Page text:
We have previously shown that the atypical methylxanthine, propentofylline, reduces mechanical allodynia after peripheral nerve transection in a rodent model of neuropathy. In the present study, we sought to determine whether propentofylline-induced glial modulation alters spinal glutamate transporters, GLT-1 and GLAST in vivo, which may contribute to reduced behavioral hypersensitivity after nerve injury. In order to specifically examine the expression of the spinal glutamate transporters, a novel line of double transgenic GLT-1-eGFP/GLAST-DsRed promoter mice was used. Adult mice received propentofylline (10 mg/kg) or saline via intraperitoneal injection starting 1-hour prior to L5-spinal nerve transection and then daily for 12 days. Mice receiving saline exhibited punctate expression of both eGFP (GLT-1 promoter activation) and DsRed (GLAST promoter activation) in the dorsal horn of the spinal cord, which was decreased ipsilateral to nerve injury on day 12. Propentofylline administration reinstated promoter activation on the injured side as evidenced by an equal number of eGFP (GLT-1) and DsRed (GLAST) puncta in both dorsal horns. As demonstrated in previous studies, propentofylline induced a concomitant reversal of L5 spinal nerve transection-induced expression of Glial Fibrillary Acidic Protein (GFAP). The ability of propentofylline to alter glial glutamate transporters highlights the importance of controlling aberrant glial activation in neuropathic pain and suggests one possible mechanism for the anti-allodynic action of this drug.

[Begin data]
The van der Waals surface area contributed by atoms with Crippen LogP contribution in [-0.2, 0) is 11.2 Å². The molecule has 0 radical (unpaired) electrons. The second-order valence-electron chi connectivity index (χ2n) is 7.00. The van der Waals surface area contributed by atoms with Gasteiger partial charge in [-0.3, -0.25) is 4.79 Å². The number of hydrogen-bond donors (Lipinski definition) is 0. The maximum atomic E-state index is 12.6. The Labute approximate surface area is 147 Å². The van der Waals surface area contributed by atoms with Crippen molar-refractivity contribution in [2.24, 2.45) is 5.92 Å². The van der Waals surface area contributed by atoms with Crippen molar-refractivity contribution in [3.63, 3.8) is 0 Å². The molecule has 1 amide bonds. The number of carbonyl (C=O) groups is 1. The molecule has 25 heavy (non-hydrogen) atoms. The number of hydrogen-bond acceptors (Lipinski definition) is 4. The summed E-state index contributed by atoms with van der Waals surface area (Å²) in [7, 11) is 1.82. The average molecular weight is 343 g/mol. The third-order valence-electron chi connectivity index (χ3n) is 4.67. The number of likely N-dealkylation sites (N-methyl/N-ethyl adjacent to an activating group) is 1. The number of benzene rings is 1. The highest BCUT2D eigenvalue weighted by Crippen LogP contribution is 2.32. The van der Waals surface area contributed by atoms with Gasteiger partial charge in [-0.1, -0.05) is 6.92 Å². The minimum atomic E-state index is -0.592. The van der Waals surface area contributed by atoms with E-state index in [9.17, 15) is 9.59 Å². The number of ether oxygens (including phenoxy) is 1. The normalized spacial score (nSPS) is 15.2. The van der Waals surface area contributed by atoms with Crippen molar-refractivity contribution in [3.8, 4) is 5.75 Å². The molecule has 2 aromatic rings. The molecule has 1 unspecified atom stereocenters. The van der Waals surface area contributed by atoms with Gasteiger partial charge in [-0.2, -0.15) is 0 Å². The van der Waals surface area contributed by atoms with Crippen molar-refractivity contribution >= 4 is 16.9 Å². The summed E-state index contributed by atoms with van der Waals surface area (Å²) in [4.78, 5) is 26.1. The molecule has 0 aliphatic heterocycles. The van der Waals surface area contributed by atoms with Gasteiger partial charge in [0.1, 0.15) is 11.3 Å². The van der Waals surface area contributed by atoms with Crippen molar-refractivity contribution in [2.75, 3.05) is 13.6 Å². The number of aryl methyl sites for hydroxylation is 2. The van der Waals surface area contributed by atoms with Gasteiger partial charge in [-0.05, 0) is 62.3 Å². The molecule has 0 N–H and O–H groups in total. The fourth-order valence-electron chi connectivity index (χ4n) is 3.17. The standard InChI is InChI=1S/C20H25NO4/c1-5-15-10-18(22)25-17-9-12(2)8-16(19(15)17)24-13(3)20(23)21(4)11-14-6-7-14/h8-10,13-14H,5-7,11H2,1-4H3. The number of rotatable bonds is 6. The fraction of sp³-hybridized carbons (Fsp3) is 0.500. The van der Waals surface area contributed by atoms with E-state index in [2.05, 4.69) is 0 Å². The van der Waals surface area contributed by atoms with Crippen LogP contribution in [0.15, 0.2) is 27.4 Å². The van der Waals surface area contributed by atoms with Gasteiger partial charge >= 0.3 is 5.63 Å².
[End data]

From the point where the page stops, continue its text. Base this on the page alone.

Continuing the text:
doi:10.1016/j.neuroscience.2008.01.065
PMCID: PMC2423012  PMID: 18358622
Spinal glia; Neuropathic pain; Neuroimmune; Peripheral nerve injury; Mice
3.  The organizational and activational effects of sex hormones on tactile and thermal hypersensitivity following lumbar nerve root injury in male and female rats 
Pain  2005;114(1-2):71-80.